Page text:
FORT WORTH, Texas (AP) - The new leader of the Susan G. Komen for the Cure organization says it has moved on from the controversy that erupted 2½ years ago over its decision, quickly reversed in an onslaught of criticism, to stop giving grants to Planned Parenthood for breast cancer screenings.
FORT WORTH, Texas (AP) — The new leader of the Susan G. Komen for the Cure organization says it has moved on from the controversy that erupted 2½ years ago over its decision, quickly reversed in an onslaught of criticism, to stop giving grants to Planned Parenthood for breast cancer screenings.
"I think we as an organization have moved past it and I think that's the important thing — that we keep focusing on our mission," said Judy Salerno, who was named Komen's president and chief executive officer last June. "And frankly and I hope that people who still have some lingering concerns about us will know that we are focused: We have a singular focus, and that's saving lives from breast cancer."
Going forward, Salerno told The Associated Press on Friday, it will collaborate with other organizations on research to make the most of its more limited funds and work more efficiently toward finding a cure.
The world's largest breast cancer foundation felt the effects of the uproar in early 2012, in which people on either side of the abortion debate were angered. In the following months, organizers of Race for the Cure events saw dips in participation by as much as 30 percent.
Financial statements from January 2014, the most recent available, show that Komen saw contributions — including donations and corporate sponsorships — drop by 22 percent from about $164 million to $128 million from March 2012 to March 2013.
Komen, which has invested hundreds of millions of dollars in cancer research in the 32 years since it was founded in 1982, has acknowledged the effects of the controversy, but says economic uncertainty and the large number of other events vying for charity dollars played a role.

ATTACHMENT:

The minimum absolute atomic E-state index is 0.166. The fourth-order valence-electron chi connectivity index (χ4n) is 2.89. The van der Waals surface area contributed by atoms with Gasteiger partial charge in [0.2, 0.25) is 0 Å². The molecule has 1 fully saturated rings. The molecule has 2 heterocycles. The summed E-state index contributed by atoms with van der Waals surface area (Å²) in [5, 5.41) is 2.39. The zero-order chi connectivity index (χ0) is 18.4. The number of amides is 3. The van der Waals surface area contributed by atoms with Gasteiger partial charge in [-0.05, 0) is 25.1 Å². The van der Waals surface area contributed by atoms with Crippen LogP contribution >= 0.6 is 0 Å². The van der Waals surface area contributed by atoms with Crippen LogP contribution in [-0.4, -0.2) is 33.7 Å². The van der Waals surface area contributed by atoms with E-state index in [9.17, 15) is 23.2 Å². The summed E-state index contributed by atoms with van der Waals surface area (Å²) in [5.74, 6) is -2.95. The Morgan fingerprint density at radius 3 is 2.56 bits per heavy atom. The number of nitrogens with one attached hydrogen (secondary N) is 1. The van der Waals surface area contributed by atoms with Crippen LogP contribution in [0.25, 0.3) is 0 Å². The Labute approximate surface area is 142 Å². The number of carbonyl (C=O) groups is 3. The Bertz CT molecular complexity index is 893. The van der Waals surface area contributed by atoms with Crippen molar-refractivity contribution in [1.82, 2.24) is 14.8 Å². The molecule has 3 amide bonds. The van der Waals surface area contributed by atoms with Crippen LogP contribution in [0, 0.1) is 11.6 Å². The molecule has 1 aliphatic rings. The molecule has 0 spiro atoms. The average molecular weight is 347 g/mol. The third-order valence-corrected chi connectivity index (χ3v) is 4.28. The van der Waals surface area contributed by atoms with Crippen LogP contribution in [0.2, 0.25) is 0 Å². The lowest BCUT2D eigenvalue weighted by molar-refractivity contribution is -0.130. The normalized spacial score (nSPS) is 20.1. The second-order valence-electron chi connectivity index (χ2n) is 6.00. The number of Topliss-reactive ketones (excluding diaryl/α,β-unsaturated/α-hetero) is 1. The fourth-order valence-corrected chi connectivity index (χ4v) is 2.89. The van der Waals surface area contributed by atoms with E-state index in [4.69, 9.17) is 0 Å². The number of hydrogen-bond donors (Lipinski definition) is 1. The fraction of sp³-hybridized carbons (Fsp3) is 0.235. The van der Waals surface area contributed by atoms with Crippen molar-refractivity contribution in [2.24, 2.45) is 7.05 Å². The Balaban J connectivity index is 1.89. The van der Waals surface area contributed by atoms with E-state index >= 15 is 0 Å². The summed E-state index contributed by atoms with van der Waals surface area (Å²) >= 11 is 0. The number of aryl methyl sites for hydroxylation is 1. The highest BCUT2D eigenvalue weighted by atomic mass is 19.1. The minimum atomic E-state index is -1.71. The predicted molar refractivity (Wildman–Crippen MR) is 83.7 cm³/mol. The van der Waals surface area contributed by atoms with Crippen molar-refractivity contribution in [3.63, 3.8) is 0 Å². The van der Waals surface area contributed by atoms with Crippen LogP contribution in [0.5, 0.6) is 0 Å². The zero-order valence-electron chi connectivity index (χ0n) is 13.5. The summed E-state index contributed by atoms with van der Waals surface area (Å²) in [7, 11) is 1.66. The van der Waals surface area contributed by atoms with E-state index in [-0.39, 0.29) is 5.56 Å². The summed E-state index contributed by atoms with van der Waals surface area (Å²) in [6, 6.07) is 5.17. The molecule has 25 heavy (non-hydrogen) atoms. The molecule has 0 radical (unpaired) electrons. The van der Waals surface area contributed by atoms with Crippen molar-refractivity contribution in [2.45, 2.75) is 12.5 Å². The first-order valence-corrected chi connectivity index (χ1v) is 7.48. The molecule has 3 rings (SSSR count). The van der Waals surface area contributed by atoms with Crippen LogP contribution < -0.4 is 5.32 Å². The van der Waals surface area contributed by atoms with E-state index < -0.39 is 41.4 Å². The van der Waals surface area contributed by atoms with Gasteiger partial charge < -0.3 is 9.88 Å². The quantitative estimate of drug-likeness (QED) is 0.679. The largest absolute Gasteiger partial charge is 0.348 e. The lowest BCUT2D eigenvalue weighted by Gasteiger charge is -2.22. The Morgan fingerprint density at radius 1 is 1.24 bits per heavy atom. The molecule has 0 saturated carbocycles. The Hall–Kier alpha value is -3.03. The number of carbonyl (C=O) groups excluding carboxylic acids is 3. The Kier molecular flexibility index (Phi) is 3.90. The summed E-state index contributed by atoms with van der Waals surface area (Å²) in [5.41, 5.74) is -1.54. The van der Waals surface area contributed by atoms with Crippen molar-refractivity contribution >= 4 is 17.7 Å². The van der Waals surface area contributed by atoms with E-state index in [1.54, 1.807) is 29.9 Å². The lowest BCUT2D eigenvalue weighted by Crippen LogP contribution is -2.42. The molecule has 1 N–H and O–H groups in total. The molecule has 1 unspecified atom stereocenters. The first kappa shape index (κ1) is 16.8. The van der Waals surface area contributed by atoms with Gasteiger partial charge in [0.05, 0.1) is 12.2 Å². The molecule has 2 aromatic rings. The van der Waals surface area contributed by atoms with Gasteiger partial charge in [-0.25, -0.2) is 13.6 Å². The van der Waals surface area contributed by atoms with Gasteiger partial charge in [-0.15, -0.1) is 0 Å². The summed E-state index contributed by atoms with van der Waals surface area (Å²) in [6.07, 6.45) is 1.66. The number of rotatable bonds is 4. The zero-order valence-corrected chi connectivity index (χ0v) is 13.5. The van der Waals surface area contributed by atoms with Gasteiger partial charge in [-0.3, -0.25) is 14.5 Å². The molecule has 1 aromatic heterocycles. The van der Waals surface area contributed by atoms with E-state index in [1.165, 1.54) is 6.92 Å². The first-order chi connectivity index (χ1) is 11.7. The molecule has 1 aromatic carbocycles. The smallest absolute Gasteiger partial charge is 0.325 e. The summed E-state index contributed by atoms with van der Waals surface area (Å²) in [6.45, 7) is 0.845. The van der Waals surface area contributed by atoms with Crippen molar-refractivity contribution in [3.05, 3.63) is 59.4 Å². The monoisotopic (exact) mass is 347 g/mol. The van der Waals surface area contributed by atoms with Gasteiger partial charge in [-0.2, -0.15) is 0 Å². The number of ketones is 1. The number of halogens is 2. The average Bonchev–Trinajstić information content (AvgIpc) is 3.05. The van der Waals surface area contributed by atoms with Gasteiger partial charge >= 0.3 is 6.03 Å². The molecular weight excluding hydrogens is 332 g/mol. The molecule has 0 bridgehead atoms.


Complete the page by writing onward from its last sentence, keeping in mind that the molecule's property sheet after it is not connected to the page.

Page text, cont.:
"There's no charitable organization which hasn't felt the pinch," Salerno said. "I speak to my colleagues often in other organizations and we're all competing for the same charitable dollar ... "
Many high-ranking executives left after the flap. Salerno replaced Komen founder Nancy Brinker as CEO, a post she'd served in since 2009. Salerno, a physician with a long career in public policy and research, said she was heartened when she took over, because the staff had kept their focus.
"I expected to walk into an organization where there are a lot of disillusioned people ... I found people who understood that we are a serious organization with serious work to do and that we should just roll up our sleeves and get on with what's important," said Salerno, who noted Komen is still largest funder of breast cancer research outside of the federal government.
The organization's reputation is on the mend, Salerno said, citing increased participation at some races this spring and increased giving in other parts of the country.
She also noted there were new corporate partnerships: "We're really stable and hoping to grow," she said.
Salerno, who spoke to the AP during Komen's three-day leadership conference in Fort Worth, said she also plans to focus on getting more funding to young researchers who may be passed over as access to federal money tightens.
They are also focused on making sure there are programs in place that help patients navigate their way through their breast cancer treatment.
Heather Cooper Ortner, who is chief executive officer of the Dr. Susan Love Research Foundation, one of the organizations Komen has recently collaborated with, said that that she welcomes the focus on collaboration and sees it as perhaps the best way to find a cure.
She said not only is Salerno open and personable to work with, her "tremendous" background in research is a much-needed asset in the post.